Sound familiar, if slightly nostalgic?




It's not just because they happen to begin with 'J'


I know, I'm stereotyping here. There are still new brewing ventures that meet these dubious criteria, and there were some in the 1990s that didn't, but the shift has been notable and very real. Things have changed big time.

(And, yes, I deliberately made the comparison between the two without using a certain c-word, proving that it is in fact possible to do so!)

Anyway, Jarrow. A brewery based in, well, Jarrow (actually South Shields) that lasted from 2002 to 2015. And a brewery that perhaps typifies that pre-Craft (Ha, I finally said it!!!) era of British microbrewing that we have now largely left behind.

Where my indifference affair with Jarrow began!
The brewery started life at the Robin Hood Inn and moved to dedicated premises around 2008. While they never became a household name nationally, they had at least a few fingers in the pies of distribution. For a while.

They first came on my radar about ten years ago when I ordered a pint of Jarrow Caulker as my intended final drink at the Chappel Beer Festival, only for the cask to be fobbing so dangerously that they couldn't get an even vaguely sane pint out of it that night - meaning I had to spend a couple of years trying to track the beer down elsewhere, which I eventually did at the Castle in Holborn.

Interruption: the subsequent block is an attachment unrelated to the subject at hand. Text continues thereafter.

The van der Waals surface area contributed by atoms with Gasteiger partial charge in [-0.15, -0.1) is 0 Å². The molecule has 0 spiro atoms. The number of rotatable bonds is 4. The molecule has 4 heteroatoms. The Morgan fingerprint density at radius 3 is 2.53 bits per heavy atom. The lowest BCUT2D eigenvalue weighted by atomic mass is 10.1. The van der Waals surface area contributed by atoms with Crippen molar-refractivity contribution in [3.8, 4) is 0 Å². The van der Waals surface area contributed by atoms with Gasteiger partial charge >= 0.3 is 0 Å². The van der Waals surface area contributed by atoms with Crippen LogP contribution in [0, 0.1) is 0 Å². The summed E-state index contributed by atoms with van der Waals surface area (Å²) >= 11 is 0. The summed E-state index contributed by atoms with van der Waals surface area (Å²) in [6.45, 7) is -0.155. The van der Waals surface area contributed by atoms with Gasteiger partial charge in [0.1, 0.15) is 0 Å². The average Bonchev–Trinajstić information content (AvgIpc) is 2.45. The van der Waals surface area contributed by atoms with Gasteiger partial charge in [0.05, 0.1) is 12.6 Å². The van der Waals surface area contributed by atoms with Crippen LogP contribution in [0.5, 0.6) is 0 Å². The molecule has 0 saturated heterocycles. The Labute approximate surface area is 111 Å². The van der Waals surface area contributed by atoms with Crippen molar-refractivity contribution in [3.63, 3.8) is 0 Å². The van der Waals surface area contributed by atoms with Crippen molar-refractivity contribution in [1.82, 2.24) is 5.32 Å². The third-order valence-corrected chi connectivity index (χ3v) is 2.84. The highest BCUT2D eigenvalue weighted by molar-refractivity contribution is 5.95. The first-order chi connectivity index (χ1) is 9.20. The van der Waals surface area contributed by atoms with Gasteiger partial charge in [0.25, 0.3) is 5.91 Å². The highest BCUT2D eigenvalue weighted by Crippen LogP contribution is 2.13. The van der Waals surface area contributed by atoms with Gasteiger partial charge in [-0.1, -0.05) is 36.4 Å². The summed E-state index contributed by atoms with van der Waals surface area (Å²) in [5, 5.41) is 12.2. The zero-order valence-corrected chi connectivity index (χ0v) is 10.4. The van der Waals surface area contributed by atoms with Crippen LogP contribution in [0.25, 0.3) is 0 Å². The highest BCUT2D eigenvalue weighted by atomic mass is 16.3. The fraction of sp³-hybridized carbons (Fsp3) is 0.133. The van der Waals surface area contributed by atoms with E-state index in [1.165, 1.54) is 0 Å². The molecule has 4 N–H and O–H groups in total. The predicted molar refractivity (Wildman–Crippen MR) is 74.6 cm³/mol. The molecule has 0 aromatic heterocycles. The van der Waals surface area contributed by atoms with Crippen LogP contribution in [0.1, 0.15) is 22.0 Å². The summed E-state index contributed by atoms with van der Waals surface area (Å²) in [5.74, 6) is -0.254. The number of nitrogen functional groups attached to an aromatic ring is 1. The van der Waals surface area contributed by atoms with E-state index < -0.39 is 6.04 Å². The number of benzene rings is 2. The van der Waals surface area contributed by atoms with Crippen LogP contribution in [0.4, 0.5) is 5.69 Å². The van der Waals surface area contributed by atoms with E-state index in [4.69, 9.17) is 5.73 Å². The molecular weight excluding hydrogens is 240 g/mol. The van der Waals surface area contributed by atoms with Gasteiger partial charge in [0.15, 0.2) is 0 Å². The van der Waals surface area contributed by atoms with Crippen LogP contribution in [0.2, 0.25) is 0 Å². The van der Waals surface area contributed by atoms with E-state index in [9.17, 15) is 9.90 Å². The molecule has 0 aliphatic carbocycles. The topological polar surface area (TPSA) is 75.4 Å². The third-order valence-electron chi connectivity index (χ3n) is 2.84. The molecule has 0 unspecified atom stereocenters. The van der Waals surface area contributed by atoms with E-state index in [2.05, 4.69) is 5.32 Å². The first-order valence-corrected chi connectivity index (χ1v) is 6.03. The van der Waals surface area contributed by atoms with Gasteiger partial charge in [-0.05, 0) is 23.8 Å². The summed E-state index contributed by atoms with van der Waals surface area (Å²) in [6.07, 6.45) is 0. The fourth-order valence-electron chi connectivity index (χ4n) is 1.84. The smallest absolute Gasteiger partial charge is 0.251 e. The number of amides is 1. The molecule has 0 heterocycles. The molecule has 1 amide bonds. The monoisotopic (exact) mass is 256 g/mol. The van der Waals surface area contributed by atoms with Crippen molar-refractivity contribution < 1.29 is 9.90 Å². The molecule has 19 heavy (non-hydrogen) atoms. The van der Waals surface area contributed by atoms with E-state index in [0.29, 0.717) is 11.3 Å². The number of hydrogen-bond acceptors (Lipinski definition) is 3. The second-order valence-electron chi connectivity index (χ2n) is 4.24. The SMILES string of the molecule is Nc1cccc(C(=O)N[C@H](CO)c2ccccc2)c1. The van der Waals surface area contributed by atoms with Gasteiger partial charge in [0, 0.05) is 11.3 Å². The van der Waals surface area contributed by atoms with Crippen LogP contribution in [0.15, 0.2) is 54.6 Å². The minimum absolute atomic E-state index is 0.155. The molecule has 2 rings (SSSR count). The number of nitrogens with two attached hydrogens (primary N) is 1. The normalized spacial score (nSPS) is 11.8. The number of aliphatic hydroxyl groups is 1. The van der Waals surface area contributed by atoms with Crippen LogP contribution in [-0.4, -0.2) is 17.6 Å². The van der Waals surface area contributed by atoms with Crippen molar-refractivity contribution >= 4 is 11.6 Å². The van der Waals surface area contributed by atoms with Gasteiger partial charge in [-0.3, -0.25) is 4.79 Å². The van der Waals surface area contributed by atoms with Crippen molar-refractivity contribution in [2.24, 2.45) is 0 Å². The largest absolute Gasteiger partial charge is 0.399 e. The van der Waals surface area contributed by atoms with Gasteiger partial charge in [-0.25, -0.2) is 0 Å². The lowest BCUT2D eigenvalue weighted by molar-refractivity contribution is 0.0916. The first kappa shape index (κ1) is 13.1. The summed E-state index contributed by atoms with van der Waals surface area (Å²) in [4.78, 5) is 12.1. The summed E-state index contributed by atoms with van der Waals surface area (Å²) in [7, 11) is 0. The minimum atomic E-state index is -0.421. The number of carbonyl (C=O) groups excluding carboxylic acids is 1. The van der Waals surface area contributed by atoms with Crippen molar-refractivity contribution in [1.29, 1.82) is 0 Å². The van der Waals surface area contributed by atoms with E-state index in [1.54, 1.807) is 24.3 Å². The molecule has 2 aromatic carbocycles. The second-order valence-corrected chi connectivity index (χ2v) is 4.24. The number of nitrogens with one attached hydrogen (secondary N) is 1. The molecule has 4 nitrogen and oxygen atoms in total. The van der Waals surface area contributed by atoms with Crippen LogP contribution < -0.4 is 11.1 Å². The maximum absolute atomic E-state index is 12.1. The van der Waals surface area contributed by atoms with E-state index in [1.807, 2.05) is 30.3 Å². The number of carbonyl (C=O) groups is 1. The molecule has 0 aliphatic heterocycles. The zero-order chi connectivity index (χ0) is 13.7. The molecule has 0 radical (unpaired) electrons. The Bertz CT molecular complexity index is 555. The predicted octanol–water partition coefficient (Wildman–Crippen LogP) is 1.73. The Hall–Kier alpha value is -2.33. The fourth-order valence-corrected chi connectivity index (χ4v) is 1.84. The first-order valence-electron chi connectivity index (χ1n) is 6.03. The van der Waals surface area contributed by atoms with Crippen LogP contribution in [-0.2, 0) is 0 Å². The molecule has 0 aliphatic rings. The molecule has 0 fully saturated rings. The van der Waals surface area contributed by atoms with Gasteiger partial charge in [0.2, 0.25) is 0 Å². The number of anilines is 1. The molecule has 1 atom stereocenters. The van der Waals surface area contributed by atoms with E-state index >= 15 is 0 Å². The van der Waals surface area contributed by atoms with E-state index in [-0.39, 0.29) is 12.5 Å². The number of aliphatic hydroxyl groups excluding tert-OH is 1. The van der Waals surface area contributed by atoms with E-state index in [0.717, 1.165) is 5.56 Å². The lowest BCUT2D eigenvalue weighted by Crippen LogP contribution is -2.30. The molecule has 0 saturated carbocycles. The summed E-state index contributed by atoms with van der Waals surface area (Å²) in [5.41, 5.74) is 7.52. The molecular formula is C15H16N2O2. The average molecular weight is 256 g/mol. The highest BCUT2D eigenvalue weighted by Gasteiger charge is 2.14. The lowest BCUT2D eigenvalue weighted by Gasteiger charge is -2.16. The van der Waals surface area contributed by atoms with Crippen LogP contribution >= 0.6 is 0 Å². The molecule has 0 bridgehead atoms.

Was it worth it? In all honesty I can't recall much to write home about with this particular beer. It was their 4.2% golden ale, much like many others out there. Pleasant-ish but bland in all likelihood.

Rivet Catcher (4%) was their standard Best, and probably the most widely available beer in the range. Again, a fairly ordinary bitter that didn't stand out in any way. Do you see a theme emerging?


Scumball's Old Blundering Omnibus


Their portfolio of beer names sounds somewhat dated now: Venerable Bede, Willy Wouldhave, Jobling's Swinging Gibbet. You can't really imagine a brewery starting out today going with names like these. (Or maybe you can? I wouldn't blame anyone for not wanting to fully inhabit the present, to be honest!)

As I ticker I took some issue with their tendency to release the same beer under multiple names. And, the thing is, any brewery that spends more time coming up with 'quirky' names than distinctive, tasty recipes should possibly reexamine their priorities.

Jarrow beers weren't terrible, but there was nothing to particularly recommend them either, in a massively overcrowded marketplace.


The last one of theirs I had was Red Ellen in 2015, shortly before they closed. A ruby variant of the uneventful same. Named after an early radical Labour politician involved in the Jarrow marches, it perhaps gives some clue to the politics of the brewer - they also brewed a beer called 'Maggie's End' apparently.

Perhaps Jarrow's End would've been more apt? I'd love to be able to list the things I miss about the brewery, but I'd be drawing a pretty big blank.


Jarrow 2002-2015